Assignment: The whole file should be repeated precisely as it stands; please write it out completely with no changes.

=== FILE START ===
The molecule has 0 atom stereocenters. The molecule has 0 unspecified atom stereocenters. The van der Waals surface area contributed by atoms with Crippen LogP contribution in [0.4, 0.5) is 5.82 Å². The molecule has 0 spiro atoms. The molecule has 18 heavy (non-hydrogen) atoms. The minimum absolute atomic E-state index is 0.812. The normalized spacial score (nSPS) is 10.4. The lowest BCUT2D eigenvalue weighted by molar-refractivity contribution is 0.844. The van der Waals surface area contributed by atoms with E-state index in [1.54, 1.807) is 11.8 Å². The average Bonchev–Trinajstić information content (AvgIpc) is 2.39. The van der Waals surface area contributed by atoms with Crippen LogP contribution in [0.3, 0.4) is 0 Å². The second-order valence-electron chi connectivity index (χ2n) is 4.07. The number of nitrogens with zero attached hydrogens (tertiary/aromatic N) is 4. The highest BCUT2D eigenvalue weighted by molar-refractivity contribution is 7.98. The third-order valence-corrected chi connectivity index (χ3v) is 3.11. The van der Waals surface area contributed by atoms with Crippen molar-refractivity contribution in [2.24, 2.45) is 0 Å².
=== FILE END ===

The molecule has 0 atom stereocenters. The molecule has 0 unspecified atom stereocenters. The van der Waals surface area contributed by atoms with Crippen LogP contribution in [0.4, 0.5) is 5.82 Å². The molecule has 0 spiro atoms. The molecule has 18 heavy (non-hydrogen) atoms. The minimum absolute atomic E-state index is 0.812. The normalized spacial score (nSPS) is 10.4. The lowest BCUT2D eigenvalue weighted by molar-refractivity contribution is 0.844. The van der Waals surface area contributed by atoms with E-state index in [1.54, 1.807) is 11.8 Å². The average Bonchev–Trinajstić information content (AvgIpc) is 2.39. The van der Waals surface area contributed by atoms with Crippen LogP contribution in [0.3, 0.4) is 0 Å². The second-order valence-electron chi connectivity index (χ2n) is 4.07. The number of nitrogens with zero attached hydrogens (tertiary/aromatic N) is 4. The highest BCUT2D eigenvalue weighted by molar-refractivity contribution is 7.98. The third-order valence-corrected chi connectivity index (χ3v) is 3.11. The van der Waals surface area contributed by atoms with Crippen molar-refractivity contribution in [2.24, 2.45) is 0 Å².